Should you find yourself in need of an excuse to party, look no further…


19 — Edgar Allan Poe (1809-1849) — American author, poet, editor, and literary critic, considered part of the American Romantic Movement. 27 — Lewis Carroll (1832-1898) — English Mathematician, writer and author of Alice in Wonderland.


7 — Charles Dickens (1812-1870) — Writer and social critic. Dickens more than any other writer captured the Victorian age, especially some of the poverty that was endemic in Victorian inner cities. 8 — Jules Gabriel Verne (1828-1905) — French novelist, poet, and playwright best known for his adventure novels and his profound influence on the literary genre of science fiction. 12 — Charles Darwin (1809-1882) — English naturalist. Developed the theory of evolution, creating one of the greatest changes of thought during the Victorian period. 12 — Abraham Lincoln (1809-1865) — President Lincoln fought to keep the United States together during the American civil war and to bring about the abolishment of slavery. 15 — Susan B. Anthony (1820-1906) — American political activist for women and human rights.


3 — Alexander Bell (1847-1922) — Scottish scientist credited with inventing the first working telephone. 6 — Elizabeth Barrett Browning (1806-1861) — One of the most prominent English poets of the Victorian era. 14 — Emily Murphy (1868-1933) — Canadian female lawyer. First female magistrate in the British Empire. 19 — David Livingstone (1813-1873) — Explorer. Famously trekked through Africa and became the first European to discover the source of the Nile. A popular Victorian hero, who epitomized the age of ‘enlightened Empire’ and the quest for discovery.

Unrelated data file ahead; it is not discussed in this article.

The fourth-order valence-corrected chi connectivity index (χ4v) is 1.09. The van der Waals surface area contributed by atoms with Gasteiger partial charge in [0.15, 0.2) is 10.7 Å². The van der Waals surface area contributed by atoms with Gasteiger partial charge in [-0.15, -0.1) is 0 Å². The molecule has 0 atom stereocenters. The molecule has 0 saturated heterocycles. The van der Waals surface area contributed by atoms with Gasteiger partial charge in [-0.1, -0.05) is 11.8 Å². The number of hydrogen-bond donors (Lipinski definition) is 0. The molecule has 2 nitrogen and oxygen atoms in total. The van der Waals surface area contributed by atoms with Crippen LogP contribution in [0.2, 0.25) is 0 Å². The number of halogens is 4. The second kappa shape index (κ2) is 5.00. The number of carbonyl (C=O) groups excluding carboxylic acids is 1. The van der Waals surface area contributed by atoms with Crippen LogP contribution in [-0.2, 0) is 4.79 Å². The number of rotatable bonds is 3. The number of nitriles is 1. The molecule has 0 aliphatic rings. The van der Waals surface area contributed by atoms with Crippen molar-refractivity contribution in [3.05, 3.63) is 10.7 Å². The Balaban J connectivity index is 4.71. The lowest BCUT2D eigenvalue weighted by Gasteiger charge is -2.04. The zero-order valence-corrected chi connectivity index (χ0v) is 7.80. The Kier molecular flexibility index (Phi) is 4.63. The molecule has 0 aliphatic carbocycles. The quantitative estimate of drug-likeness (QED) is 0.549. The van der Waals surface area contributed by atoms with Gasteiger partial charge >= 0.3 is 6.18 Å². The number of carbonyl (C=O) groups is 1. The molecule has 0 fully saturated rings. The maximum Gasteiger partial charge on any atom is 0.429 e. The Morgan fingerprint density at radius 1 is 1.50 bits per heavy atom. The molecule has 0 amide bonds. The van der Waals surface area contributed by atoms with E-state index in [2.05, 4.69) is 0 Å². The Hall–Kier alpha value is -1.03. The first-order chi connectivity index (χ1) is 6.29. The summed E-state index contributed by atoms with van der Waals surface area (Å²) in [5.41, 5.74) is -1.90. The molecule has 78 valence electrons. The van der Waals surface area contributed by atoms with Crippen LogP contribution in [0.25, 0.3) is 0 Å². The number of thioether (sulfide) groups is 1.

7 — William Wordsworth (1770-1850) — English romantic poet. 9 — Isambard Kingdom Brunel (1806-1859) — English engineer who built the Great Western Railway from Bristol to London and also developed powerful steam ships.


7 — Robert Browning (1812-1889) — English poet and playwright famous for dramatic monologues. 12 — Florence Nightingale (1820-1910) — English-Italian statistician and pioneering nurse famous for raising the standards of hospitals and the nursing profession during the Crimean war. 20 — John Stuart Mill (1806-1873) — Utilitarian philosopher and supporter of radical/liberal politics and the emancipation of women. 22 –Sir Arthur Conan Doyle (1859-1930) — A Scottish physician who was best known as the author of the Sherlock Holmes detective stories. 24 — Queen Victoria (1819-1901) — Queen of the United Kingdom (1837-1901). Oversaw extension of British Empire and named Empress of India (1876-1901).


9 — George Stephenson (1781-1848) — “Father of the railways” who changed the face of Victorian society, starting with the Liverpool and Manchester Railway, which opened in 1830. 11 — Millicent Fawcett (1847-1929) — British Suffragist who campaigned (through non-violence) for women to have the vote and to improve women’s access to higher education


15 — Emily Pankhurst (1858-1928) — British suffragette who resorted to militant tactics in an effort to gain women the vote. 30 — Emily Bronte (1818-1848) — Poet and novelist. Author of Wuthering Heights.